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Thu Apr 25, 2019, 12:17 AM

McGahn could decide Trump's political fate [View all]

By Elie Honig
Updated 5:06 PM ET, Wed April 24, 2019

... McGahn served as Trump's White House counsel for nearly 21 months, from Trump's first day in office until October 2018. In that capacity, he had firsthand access to the most important conversations in the administration. And McGahn has long been respected across the political aisle. Not even Trump -- who was reportedly unsettled at McGahn's cooperation with Mueller, though Trump claimed he "allowed" McGahn to testify -- has turned on McGahn and questioned his credibility (not yet, at least).

McGahn's testimony, as summarized in Mueller's report, is potentially devastating to Trump on the matter of obstruction of justice. According to Mueller, in March 2017, Trump told McGahn to prevent then-Attorney General Jeff Sessions from recusing himself from the Russia investigation; Trump "expressed anger at the decision and told advisers that he should have an attorney general who would protect him." McGahn later advised Trump not to have contact with FBI Director James Comey and others at the Department of Justice about the Russia probe.

... in June 2017, when the media reported that Mueller had begun to investigate obstruction of justice, Trump called McGahn at home and directed him to have Deputy Attorney General Rod Rosenstein fire Mueller. McGahn did not carry out Trump's order, "deciding that he would resign rather than trigger what he regarded as a potential Saturday Night Massacre." Compounding the matter, in early 2018, when the media reported on Trump's attempt to have McGahn fire Mueller, Trump pressured McGahn -- indirectly, through other White House officials, and directly, in the Oval Office -- to falsely deny the media reports. McGahn refused.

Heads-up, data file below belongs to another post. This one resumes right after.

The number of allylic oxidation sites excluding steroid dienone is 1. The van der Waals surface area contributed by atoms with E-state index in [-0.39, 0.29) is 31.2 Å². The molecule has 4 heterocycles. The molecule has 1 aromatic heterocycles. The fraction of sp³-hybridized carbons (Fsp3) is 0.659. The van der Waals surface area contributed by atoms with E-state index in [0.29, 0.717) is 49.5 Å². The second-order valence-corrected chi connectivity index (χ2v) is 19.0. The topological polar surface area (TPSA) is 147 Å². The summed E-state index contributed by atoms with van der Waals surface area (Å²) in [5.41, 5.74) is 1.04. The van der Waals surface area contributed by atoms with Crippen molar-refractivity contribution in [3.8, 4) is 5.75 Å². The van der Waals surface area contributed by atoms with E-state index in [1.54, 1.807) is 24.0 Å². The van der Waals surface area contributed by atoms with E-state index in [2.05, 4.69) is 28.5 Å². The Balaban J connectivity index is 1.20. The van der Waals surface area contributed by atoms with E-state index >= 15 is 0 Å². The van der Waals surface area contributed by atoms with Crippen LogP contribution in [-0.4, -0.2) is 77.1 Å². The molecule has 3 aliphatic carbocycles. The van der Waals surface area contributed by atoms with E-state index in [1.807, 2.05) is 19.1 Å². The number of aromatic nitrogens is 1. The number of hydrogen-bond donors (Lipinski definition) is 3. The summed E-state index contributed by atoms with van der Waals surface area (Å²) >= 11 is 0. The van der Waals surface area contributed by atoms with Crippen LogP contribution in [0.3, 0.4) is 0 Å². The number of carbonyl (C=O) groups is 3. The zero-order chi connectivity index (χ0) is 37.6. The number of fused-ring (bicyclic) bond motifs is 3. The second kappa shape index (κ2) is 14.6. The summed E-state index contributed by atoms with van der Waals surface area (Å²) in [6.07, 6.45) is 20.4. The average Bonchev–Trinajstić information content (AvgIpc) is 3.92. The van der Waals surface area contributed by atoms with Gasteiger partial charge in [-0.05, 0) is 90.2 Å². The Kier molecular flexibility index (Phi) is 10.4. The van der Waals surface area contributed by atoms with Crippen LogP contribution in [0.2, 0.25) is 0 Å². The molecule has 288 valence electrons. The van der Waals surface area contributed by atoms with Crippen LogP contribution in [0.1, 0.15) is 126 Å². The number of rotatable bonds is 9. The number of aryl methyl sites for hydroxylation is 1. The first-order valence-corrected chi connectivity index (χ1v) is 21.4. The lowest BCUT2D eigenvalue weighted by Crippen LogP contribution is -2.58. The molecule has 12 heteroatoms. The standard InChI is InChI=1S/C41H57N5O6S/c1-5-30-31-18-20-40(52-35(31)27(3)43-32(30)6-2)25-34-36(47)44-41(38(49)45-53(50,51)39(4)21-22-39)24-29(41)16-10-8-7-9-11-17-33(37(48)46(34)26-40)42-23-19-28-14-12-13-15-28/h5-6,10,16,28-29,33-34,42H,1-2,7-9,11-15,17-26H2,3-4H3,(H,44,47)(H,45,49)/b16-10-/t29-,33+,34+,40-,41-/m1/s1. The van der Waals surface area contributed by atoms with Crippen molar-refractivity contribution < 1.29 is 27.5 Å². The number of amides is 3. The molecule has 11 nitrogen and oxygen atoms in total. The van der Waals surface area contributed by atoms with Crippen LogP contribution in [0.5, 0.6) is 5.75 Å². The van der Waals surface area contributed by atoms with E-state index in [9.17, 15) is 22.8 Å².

Apparently recognizing the potentially devastating impact of McGahn's testimony, the White House reportedly may assert executive privilege in an effort to block it. But executive privilege -- the notion that certain communications between the President and his advisers should remain confidential -- seems inapplicable here. First, under the legal "crime-fraud exception," testimonial privileges do not apply to conversations that occurred in the course of committing a crime -- here, at least arguably, obstruction. Second, the White House likely has given up, or "waived," the privilege by permitting McGahn to speak to Mueller about the communications and then by allowing McGahn's testimony to not be redacted in the final report. Typically, once a privilege is waived, it cannot then be un-waived later ...


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struggle4progress Apr 2019 OP
TheBlackAdder Apr 2019 #1